But, what I want to do here is to go through the Akaka-Abercrombie legislation as it died in the current session of congress on the assumption it will be, as promised, introduced into the new session and give you my assessment of what it means for Kanaka Maoli. Understand it's your future that is at stake here, not mine. All I can do is come out and give you the benefit of my analysis and interpretation as I see the legislation. And then you will have to decide what to do.

What struck me right at the beginning of S344, that's the Senate version introduced by Senator Akaka and then the House version, HR665, by Congressman Abercrombie, there are slight differences which I will comment on later. But what struck me right at the beginning was it says "...provide a process for recognition of the Native Hawaiian governing entity." And they used the word 'entity' notice they did not use the word 'government.' They're not going to give native Hawaiians a government and that's what they're going to give you is an entity. Well, I expect many of us here are trying to work for peace in the Middle East and one thing that is clear is that when Arab governments or states or people wish to express disrespect for Israel, instead of calling it the state of Israel or the government of Israel, they call it the Zionist entity. It's a term of disrespect, not respect, to say we're going to give you an entity.

It'd be' certainly there is no way anyone can promote peace and reconciliation in the Middle East by referring to Israel as nothing more than the "Zionist entity" and I'm not exactly sure then how the United States Congress is going to promote peace and reconciliation with Kanaka Maoli by giving you a Kanaka entity. So that did strike me right off the top and indeed it seems pretty clear this is very carefully drafted by lawyers who knew exactly what they were doing and how they were going to do it.

In the Findings clause, you'll note, they say in the Akaka draft quote "Native Hawaiians, the native people of the Hawaiian archipelago that is now part of the United States". Well, isn't that the issue? The United States government says the Hawaiian Archipelago is part of the united States but is it legally part of the United States was it lawfully acquired by the United States? The Apology Resolution already said "No," and you have my detailed analysis of the Apology Resolution back on the table there. I'm not going to go back through the Apology Resolution at this point. But we're now at the next stage, remember, the Apology Resolution called for reconciliation between Native Hawaiians and the United States...and apparently now Akaka-Abercrombie is their definition of what this reconciliation and settlement of claims, final settlement of claims, is all about.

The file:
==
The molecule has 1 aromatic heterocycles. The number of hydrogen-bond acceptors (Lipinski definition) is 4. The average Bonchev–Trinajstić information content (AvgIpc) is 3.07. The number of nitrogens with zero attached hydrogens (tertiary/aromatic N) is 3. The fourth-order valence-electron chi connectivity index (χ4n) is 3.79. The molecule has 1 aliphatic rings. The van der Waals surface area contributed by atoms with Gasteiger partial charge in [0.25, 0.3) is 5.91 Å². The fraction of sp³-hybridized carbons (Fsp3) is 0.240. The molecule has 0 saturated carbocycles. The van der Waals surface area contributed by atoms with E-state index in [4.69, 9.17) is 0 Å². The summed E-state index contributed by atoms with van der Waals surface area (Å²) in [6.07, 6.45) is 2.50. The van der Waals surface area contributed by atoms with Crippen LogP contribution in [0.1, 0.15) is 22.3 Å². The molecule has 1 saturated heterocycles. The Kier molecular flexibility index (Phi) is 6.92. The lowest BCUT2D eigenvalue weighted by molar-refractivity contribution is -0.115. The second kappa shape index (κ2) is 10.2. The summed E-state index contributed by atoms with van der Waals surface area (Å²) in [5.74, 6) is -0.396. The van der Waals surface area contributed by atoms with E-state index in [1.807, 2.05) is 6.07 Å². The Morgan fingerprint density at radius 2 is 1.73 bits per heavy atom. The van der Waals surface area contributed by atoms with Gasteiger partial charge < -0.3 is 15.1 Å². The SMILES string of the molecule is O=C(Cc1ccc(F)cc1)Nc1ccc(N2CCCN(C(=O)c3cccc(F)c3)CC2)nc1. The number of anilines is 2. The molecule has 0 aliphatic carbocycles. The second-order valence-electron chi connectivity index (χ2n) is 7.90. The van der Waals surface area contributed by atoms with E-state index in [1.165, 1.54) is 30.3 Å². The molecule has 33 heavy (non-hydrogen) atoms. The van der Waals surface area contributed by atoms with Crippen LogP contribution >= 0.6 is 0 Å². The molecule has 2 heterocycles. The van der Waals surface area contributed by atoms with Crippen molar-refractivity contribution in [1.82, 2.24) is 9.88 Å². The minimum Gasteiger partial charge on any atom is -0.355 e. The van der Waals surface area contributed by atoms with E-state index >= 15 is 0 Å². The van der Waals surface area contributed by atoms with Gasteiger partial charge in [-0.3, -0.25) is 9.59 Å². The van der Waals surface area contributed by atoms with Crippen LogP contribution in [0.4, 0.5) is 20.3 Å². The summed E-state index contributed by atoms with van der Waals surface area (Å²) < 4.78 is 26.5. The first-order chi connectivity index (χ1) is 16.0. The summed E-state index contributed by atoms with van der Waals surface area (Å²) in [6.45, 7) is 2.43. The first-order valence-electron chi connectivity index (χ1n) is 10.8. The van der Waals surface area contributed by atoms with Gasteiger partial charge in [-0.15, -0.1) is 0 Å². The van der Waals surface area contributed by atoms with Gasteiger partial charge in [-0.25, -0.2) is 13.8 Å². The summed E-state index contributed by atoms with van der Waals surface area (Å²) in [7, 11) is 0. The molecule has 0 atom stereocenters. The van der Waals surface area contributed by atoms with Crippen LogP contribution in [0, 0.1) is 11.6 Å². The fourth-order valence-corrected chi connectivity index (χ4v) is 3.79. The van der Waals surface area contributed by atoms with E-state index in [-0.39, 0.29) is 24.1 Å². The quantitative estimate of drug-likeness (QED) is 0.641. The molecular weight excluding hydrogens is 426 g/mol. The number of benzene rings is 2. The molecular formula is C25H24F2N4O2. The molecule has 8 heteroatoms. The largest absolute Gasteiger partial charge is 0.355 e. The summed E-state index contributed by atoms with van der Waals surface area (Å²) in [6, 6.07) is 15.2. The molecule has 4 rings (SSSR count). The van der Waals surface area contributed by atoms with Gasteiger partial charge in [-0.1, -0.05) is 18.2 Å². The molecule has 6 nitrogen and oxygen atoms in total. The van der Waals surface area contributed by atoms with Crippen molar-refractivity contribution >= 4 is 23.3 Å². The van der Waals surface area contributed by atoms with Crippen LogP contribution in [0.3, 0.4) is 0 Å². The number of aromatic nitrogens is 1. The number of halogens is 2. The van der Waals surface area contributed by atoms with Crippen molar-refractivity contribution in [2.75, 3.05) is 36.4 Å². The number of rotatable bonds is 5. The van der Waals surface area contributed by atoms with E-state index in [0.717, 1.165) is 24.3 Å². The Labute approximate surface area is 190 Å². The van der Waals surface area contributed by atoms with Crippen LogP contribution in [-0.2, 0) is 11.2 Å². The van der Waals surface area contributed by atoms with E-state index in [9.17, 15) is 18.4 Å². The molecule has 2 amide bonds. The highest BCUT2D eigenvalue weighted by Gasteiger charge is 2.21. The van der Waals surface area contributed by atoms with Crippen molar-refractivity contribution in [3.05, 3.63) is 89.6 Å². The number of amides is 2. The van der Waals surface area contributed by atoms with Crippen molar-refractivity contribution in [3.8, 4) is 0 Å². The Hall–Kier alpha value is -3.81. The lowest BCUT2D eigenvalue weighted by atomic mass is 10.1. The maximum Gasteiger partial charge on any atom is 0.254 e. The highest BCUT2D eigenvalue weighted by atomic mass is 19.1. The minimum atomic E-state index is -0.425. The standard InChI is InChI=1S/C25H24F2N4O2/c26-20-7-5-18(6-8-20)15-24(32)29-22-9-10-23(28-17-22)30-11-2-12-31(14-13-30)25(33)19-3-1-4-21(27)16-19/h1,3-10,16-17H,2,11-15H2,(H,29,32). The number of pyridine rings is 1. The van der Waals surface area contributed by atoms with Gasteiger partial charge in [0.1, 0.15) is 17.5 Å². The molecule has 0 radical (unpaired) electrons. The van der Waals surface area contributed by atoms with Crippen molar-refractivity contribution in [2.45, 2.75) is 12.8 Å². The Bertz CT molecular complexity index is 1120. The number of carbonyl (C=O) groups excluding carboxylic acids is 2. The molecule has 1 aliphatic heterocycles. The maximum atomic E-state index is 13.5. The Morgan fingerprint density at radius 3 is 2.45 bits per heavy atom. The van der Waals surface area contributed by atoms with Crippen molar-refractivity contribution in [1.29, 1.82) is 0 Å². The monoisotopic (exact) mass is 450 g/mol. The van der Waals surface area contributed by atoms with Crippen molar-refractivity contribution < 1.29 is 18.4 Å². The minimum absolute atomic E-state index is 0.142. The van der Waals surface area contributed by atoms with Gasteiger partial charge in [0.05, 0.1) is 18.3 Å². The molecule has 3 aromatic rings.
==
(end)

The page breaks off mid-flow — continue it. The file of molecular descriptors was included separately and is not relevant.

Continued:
This same Findings clause later continues with a boldface lie saying Native Hawaiians are indigenous native people of the United States. Well, of course that's preposterous ' Native Hawaiians are the indigenous native people of Hawaii and the Kingdom of Hawaii, not the United States. The United States is 2600 miles in that direction according to my itinerary coming out here from Los Angeles last night.

International lawyers, and indeed the World Court and others, have what's known as the "Blue Water Rule." And the Blue Water Rule is quite simply when you have a metropolitan state separated by an ocean from another territory that they claim to be their own, the truth of the matter is that other territory is a colony, subject to the UN decolonization resolution and, as you know, and indeed as my friend Kekuni Blaisdell has argued quite successfully so for many years, the United States illegally removed Hawaii from the Article 73 list of colonial territories that should have been decolonized and have refused to report and never applied the decolonization resolution to Hawaii, in violation of its obligation under the terms of the United Nations Charter that is ... Hawaii and many of the other colonial territories that it has now and still holds, separated by 'blue water' from the continental United States.